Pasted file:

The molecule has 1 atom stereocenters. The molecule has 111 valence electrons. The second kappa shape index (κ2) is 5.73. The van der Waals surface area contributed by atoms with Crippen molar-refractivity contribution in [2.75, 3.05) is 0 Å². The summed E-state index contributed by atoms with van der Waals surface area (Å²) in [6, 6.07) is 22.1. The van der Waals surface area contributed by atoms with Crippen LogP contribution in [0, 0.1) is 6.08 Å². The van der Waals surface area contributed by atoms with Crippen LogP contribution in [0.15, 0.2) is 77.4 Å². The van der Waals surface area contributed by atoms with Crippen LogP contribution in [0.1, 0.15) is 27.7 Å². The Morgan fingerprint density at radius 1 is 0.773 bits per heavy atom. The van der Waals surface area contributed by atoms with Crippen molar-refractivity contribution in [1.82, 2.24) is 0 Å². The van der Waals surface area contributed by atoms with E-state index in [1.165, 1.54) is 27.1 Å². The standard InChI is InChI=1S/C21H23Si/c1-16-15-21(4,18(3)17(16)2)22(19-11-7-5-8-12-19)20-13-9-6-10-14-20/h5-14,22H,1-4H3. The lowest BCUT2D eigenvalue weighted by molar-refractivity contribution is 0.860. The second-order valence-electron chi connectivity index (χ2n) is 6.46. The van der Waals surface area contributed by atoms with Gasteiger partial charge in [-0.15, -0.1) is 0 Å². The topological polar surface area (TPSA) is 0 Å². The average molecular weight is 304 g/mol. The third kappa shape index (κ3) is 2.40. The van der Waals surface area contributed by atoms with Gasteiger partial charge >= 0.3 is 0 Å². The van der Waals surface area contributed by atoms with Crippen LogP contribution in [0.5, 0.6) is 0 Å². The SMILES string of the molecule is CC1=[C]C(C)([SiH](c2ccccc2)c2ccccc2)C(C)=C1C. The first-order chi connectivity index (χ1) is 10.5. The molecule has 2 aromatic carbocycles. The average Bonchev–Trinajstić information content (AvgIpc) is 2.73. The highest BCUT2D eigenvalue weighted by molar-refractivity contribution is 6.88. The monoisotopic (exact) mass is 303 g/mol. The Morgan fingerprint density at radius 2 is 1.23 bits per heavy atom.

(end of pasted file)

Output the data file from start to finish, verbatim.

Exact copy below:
The molecule has 1 atom stereocenters. The molecule has 111 valence electrons. The second kappa shape index (κ2) is 5.73. The van der Waals surface area contributed by atoms with Crippen molar-refractivity contribution in [2.75, 3.05) is 0 Å². The summed E-state index contributed by atoms with van der Waals surface area (Å²) in [6, 6.07) is 22.1. The van der Waals surface area contributed by atoms with Crippen LogP contribution in [0, 0.1) is 6.08 Å². The van der Waals surface area contributed by atoms with Crippen LogP contribution in [0.15, 0.2) is 77.4 Å². The van der Waals surface area contributed by atoms with Crippen LogP contribution in [0.1, 0.15) is 27.7 Å². The Morgan fingerprint density at radius 1 is 0.773 bits per heavy atom. The van der Waals surface area contributed by atoms with Crippen molar-refractivity contribution in [1.82, 2.24) is 0 Å². The van der Waals surface area contributed by atoms with E-state index in [1.165, 1.54) is 27.1 Å². The standard InChI is InChI=1S/C21H23Si/c1-16-15-21(4,18(3)17(16)2)22(19-11-7-5-8-12-19)20-13-9-6-10-14-20/h5-14,22H,1-4H3. The lowest BCUT2D eigenvalue weighted by molar-refractivity contribution is 0.860. The second-order valence-electron chi connectivity index (χ2n) is 6.46. The van der Waals surface area contributed by atoms with Gasteiger partial charge in [-0.15, -0.1) is 0 Å². The topological polar surface area (TPSA) is 0 Å². The average molecular weight is 304 g/mol. The third kappa shape index (κ3) is 2.40. The van der Waals surface area contributed by atoms with Gasteiger partial charge >= 0.3 is 0 Å². The van der Waals surface area contributed by atoms with Crippen LogP contribution in [0.5, 0.6) is 0 Å². The SMILES string of the molecule is CC1=[C]C(C)([SiH](c2ccccc2)c2ccccc2)C(C)=C1C. The first-order chi connectivity index (χ1) is 10.5. The molecule has 2 aromatic carbocycles. The average Bonchev–Trinajstić information content (AvgIpc) is 2.73. The highest BCUT2D eigenvalue weighted by molar-refractivity contribution is 6.88. The monoisotopic (exact) mass is 303 g/mol. The Morgan fingerprint density at radius 2 is 1.23 bits per heavy atom.